PHOENIX—EXHIBIT 1: Uber is expanding the number of states that will embrace its next-generation service concept: driverless cars. EXHIBIT 2: Autonomous deliveries are currently being road tested, with Budweiser paving the way in October 2016 with an autonomous delivery in Colorado Springs, CO. (Note to reader: That’s cool, but woefully behind the advances being made in Europe.) EXHIBIT 3: Automated parking—so-called robo-parking—is an ever-expanding reality.
Take all of these exhibits together, and they outline new and very different challenges for those involved in providing office space. Andrew Cheney, a principal in the Arizona office of Lee & Associates, is a bit closer to the coming technology than a lot of industry practitioners might be—but then so is everyone in Arizona, where Uber planted an early flag in the driverless vehicle movement.
“Uber started its driverless service tests in our market back in February,” he tells GlobeSt.com. “There’s still someone in the front seat for now, but it’s just a matter of time before there won’t be and you can request a car without a driver.”
Clearly as the technology catches on and spreads among the commuter community, how we get to work and what we do with our cars once we get there will change forever. This of course will bring major changes to how we develop and lease office assets—both in and out of the city.
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“Buildings will be able to get by with less parking onsite,” says Cheney. “Add to that the eventual capability for robo-parking, which is still too expensive to be practical for now, and operators will be able to cram a whole lot of cars into fewer spots. What’s more, car owners will hit a button and their car will come out of a garage, just like a Coke comes out a vending machine. Cars will still have to nest somewhere, but they won’t have to nest necessarily in your building.” That, he says, can be in less expensive real estate than prime CBD space.
There’s another consideration in the autonomous vehicle conversation that owners and developers will have to join . . . same-day package delivery and the strain that will put on traditional office methodologies. Obviously, he says, “Loading docks and other delivery spots will have to be designed for more volume.” Between cars queued up for robo-parking and autonomous deliveries waiting to unload, Cheney sees a situation akin to “the line that forms when parents drop their kids off at school.” It sounds whimsical, but it will be real problem for architects, owners and managers to deal with.
While robo-parking might be a few more years down the road, driverless vehicles—both commercial and private—promise to disrupt the landscape in relatively short order. The challenge of course is that it takes years to plan and build an office building. Eventually, we’ll all have a workable model for cost-effective office design, but what of right now? What are practitioners to do?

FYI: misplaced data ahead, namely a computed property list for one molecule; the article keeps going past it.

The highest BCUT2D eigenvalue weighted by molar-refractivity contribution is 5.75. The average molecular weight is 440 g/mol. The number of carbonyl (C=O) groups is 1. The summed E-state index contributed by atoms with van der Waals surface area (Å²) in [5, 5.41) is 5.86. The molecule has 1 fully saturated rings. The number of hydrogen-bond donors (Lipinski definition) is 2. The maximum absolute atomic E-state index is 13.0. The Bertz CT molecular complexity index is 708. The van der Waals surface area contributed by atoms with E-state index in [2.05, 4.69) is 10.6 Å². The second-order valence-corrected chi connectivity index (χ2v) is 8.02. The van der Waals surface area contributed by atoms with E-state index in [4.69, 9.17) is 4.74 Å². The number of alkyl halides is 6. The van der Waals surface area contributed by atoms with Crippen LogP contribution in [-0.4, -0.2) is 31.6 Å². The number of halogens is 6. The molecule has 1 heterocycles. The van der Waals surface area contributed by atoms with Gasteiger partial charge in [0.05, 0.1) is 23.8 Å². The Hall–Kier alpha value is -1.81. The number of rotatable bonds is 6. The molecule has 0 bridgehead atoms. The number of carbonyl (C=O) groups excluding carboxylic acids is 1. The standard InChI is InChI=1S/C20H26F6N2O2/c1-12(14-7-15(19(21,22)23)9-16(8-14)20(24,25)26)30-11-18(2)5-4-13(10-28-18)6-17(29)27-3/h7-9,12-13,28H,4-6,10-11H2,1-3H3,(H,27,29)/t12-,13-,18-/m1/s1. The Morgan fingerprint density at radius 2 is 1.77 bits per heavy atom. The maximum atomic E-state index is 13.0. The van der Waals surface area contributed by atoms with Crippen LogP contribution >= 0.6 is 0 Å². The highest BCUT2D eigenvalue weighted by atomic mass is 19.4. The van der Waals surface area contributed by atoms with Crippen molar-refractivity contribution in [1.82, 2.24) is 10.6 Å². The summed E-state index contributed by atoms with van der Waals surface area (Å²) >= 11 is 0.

“Developers need to remain agile, but err on the conservative side,” advises Cheney. “If they can design parking spaces today that could be converted at some point to another use—either retail or office or even storage or hotel rooms—they have a real embedded opportunity here. They should start working with their architects to develop a more flexible approach that allows for the conversion of that parking space to higher, better use.”
In the suburbs, the challenge isn’t much different. Office workers in driverless vehicles will have more hours built into their day, and might even opt for employment opportunities farther away than they now consider convenient. But developers will have opportunities as well, such as taking the “sea of parking” that surrounds an asset and concerting that as well to a higher and more profitable use.
Cheney adds that he has already “heard of developers designing parking garages in some suburban locations that can be converted into office space in the future.”
It’s too early to discuss the costs of such plans, but Cheney says it will impact rents—in favor of the tenant. “Developers won’t be paying to build as much sub-grade parking, which is horribly expensive, and can still offer more efficient parking, passing those savings on to tenants. A class-A building offering lower rent will lease up faster than the same quality building that has to charge for parking.”
Much of the solution will have to be concocted by the city in which the tenant resides, especially since local governments “are increasingly involved with locational decisions for big corporations,” he says. “Certainly the gateway cities where real estate is denser and more expensive—San Francisco; Chicago; Washington, DC; and New York—will have to devise plans that will redefine those places as technologically smart cities.” The alternative is to render the building—and possibly the urban environment in which it resides—obsolete.